Title: The Angel’s Game
Author: Carlos Ruiz Zafon
Release Date: June 16, 2009
Genre: Mystery, Historical Fiction, Literary Fiction
Rating: 4 out of 5
From the publisher’s website:
In an abandoned mansion at the heart of Barcelona, a young man, David Martín, makes his living by writing sensationalist novels under a pseudonym. The survivor of a troubled childhood, he has taken refuge in the world of books and spends his nights spinning baroque tales about the city’s underworld. But perhaps his dark imaginings are not as strange as they seem, for in a locked room deep within the house lie photographs and letters hinting at the mysterious death of the previous owner.
Like a slow poison, the history of the place seeps into his bones as he struggles with an impossible love. Close to despair, David receives a letter from a reclusive French editor, Andreas Corelli, who makes him the offer of a lifetime. He is to write a book unlike anything that has ever existed—a book with the power to change hearts and minds. In return, he will receive a fortune, and perhaps more. But as David begins the work, he realizes that there is a connection between his haunting book and the shadows that surround his home.
Once again, Zafón takes us into a dark, gothic universe first seen in the Shadow of the Wind and creates a breathtaking adventure of intrigue, romance, and tragedy. Through a dizzingly constructed labyrinth of secrets, the magic of books, passion, and friendship blend into a masterful story.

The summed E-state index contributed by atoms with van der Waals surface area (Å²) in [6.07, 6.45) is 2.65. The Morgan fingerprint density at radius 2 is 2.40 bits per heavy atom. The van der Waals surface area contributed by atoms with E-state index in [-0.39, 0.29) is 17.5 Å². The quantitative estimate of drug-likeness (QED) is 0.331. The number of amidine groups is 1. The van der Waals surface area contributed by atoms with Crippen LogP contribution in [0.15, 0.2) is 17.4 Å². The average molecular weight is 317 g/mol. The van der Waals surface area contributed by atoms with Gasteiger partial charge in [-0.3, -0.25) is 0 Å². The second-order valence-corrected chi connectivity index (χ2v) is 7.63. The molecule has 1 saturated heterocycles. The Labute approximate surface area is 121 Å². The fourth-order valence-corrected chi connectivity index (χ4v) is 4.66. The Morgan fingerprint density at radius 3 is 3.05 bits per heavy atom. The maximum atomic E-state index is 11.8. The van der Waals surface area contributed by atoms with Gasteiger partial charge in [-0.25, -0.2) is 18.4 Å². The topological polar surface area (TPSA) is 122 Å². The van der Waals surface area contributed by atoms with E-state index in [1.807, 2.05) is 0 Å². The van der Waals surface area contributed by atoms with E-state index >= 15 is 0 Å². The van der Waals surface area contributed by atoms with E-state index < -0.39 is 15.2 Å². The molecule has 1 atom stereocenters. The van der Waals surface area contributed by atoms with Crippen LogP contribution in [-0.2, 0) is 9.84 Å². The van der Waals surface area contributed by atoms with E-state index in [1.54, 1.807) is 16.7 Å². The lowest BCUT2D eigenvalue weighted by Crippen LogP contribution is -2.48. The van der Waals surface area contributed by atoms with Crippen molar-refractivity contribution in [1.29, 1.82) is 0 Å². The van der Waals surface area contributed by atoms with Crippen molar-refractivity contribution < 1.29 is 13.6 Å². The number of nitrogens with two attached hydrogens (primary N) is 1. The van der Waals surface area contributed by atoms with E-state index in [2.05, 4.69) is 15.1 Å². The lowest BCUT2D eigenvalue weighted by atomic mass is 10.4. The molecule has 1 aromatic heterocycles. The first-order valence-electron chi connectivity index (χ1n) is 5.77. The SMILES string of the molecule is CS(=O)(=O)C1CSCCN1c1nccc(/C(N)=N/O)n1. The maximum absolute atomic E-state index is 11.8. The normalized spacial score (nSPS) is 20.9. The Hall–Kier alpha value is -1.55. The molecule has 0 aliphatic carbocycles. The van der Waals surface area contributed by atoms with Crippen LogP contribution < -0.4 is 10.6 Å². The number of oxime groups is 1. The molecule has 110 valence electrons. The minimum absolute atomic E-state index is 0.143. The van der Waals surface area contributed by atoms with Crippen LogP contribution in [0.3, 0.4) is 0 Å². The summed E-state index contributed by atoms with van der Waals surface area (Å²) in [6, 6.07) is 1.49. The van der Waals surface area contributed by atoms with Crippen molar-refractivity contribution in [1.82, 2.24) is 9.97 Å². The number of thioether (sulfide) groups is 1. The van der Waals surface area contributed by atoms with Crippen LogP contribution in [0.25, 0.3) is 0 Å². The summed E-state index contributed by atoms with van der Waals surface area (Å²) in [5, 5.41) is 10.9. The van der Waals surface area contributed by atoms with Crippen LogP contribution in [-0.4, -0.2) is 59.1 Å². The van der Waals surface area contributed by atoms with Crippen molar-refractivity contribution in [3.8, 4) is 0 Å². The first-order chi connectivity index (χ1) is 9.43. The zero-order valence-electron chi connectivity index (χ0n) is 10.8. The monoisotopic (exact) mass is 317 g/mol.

When I was in college, I stopped reading for a few years. I’m not really sure why, I just was out of my element and got out of the habit. However, when I was browsing the bookstore one day, a little book called The Shadow of the Wind caught my eye. I decided to give it a chance – it ended up being one of the best books I had ever read, and is the book that got me back into reading. When I heard that Carlos Ruiz Zafon had a new book coming out, I was ridiculously excited to read it.
I’m not sure what I expected with The Angel’s Game, but the book was a surprise on many levels. I was really glad to see that the same translator, Lucia Graves, worked on The Angel’s Game as on The Shadow of the Wind. Graves translates Zafon’s writing absolutely beautifully. The words are fluid and flexible; they mold themselves to suit what they are describing. It is simply a gorgeous novel to read.
I really loved David, though at times he isn’t the easiest character to like. I think that is a testament to Zafon’s writing ability; he creates completely lifelike characters that are ready to leap off the page. It is easy to forgive David when he is unbecoming or rude because he seems like a good friend, rather than a character in a novel.
The Angel’s Game was a very slow novel. The mystery doesn’t really assert itself until about halfway through the novel. When it finally does, it still takes time to build up the momentum. While gripping, the supernatural elements and philosophy of the novel make it an entirely different novel than its predecessor.
Though I’ve talked about The Shadow of the Wind a lot in this review, it’s not necessary to read that novel before reading The Angel’s Game. However, I think I would not have appreciated The Angel’s Game without reading The Shadow of the Wind first.
Thank you to the publisher for sending me this book to review.